Pigeons and oxygen consumption

We have a set of basic rules in pigeon racing that cannot be stressed enough. Every time you bring up the subject people will say: “That’s old news, I already knew that!”

However, when you take a look in an average fancier’s loft you often notice that they do not put theory into practise, although they are aware of the basic rules, which are common knowledge. They think they have nothing to learn from others. One of the basic principles in education has always been: repeat, always repeat, until it has stuck in your mind. You probably understand that this article does not have any sensational revelations, as far as there are still secrets in our sport. We will focus on a few familiar aspects of pigeon racing but with a different focus.

There is one thing all experts agree on: an overcrowded loft is one of the most common reasons for failure for a fancier. We could put it differently: in a loft where the pigeons do not have enough air or oxygen you will never be able to get good results.


To increase ventilation you can install small tubes on the roof, possibly with a ventilator

A pigeon needs relatively more oxygen compared to other animals. It was calculated that a single pigeon needs a daily portion of 660 litres of pure oxygen to be in a perfect health. In other words a loft that houses ten pigeons must have a dimension of at least 6.6 cubic metres, which equals a space of 2m x 2m x 1.65m.

It has already been said but we want to point out once more that air ventilation is vital. If you were to house ten pigeons in a loft of 6.6 cubic metres that is hermetically sealed off your pigeons would suffocate within 24 hours, since all of the oxygen would be consumed. No living creature can survive in an environment that contains nothing but carbon dioxide and used air.


A basic roof window; a somewhat old fashioned model

Of course no loft is completely airtight but ventilation through cracks and small holes is definitely not enough. Any fancier knows that his loft should have a constant input of fresh air through a simple ventilation system. It is important though that your pigeons are not exposed to draught: this is unhealthy for a pigeon, just like it is unhealthy for people.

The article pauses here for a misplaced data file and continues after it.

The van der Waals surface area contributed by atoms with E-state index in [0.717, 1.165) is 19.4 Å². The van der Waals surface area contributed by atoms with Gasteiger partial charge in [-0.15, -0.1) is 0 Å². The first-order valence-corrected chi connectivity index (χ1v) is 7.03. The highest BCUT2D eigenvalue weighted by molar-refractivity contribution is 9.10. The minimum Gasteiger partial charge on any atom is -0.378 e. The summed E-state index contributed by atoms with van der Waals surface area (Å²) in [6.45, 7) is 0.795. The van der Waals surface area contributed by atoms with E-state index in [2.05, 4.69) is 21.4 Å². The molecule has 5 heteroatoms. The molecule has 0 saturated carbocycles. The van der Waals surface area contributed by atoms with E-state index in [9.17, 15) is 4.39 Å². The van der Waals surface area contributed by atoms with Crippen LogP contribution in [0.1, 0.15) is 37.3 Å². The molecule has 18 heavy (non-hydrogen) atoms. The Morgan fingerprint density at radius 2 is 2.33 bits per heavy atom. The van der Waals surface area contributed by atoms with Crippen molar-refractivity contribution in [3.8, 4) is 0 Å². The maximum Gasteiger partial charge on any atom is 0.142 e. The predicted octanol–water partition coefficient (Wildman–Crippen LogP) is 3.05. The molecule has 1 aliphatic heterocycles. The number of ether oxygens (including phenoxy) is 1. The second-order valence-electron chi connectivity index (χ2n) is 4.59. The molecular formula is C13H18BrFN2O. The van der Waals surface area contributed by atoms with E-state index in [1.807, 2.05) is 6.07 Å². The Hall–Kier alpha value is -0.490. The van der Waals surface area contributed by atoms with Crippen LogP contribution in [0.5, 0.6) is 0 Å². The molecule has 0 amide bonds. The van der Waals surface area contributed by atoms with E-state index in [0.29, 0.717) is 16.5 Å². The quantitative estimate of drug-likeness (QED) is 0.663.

Most readers know why pigeons need so much air relative to their body mass. The reason is that pigeons, just like all birds, do not have sweat glands. This means they can only regulate their body temperate through a very regular respiration. This results in a high consumption of air, especially because the inhaled air passes through their lungs twice.


Unsealed tiles guarantee good air ventilation without causing draught in the loft

The best way to verify if your loft is sufficiently ventilated is by measuring the temperature and the degree of air pollution in the loft in the morning (before the pigeons are released), after the loft was closed during the night. As soon as you notice a smell it is obvious that something is wrong with the ventilation in the loft. It is important to improve the situation as quickly as possible.

Oxygen is most precious to pigeons. It costs nothing and that might explain why pigeon fanciers do not pay much attention to it. We think it is a good approach to consider the natural resources first, including a good air supply. This is much more valuable than spending money on artificial products to enhance the performance of your pigeons. You should first of all provide good air supply.


More modern models

From oxygen to carbon dioxide

You breathe in oxygen and breathe out carbon dioxide. Oxygen is diffused into the blood via the alveoli in the lungs; this process is called gas exchange. When the oxygen is used, carbon dioxide is transferred from the blood, back into the alveoli. This is the gas you exhale. When you inhale the air passes through your nose or mouth. Then the air passes through the windpipe, which branches off into smaller pipes, the respiratory tree. If you magnify this respiratory tree you can see each pipe end in small air spaces, the so called alveoli. The blood vessels sit right next to these alveoli. When you breathe in the air, the oxygen is transferred to the blood vessels. Oxygen particles pass through the walls of the alveoli, after which they enter the blood. The blood is then transferred to the heart, which pumps the blood rich in oxygen to all parts of the body. When the blood returns to the heart it carries carbon dioxide particles. Eventually the blood brings the carbon dioxide back to the lung alveoli. Now the same process takes place as with air intake, but in the reverse order: the carbon dioxide particles pass through the walls back into the alveoli. These two processes take place simultaneously in the body: oxygen enters the blood; carbon dioxide leaves the system.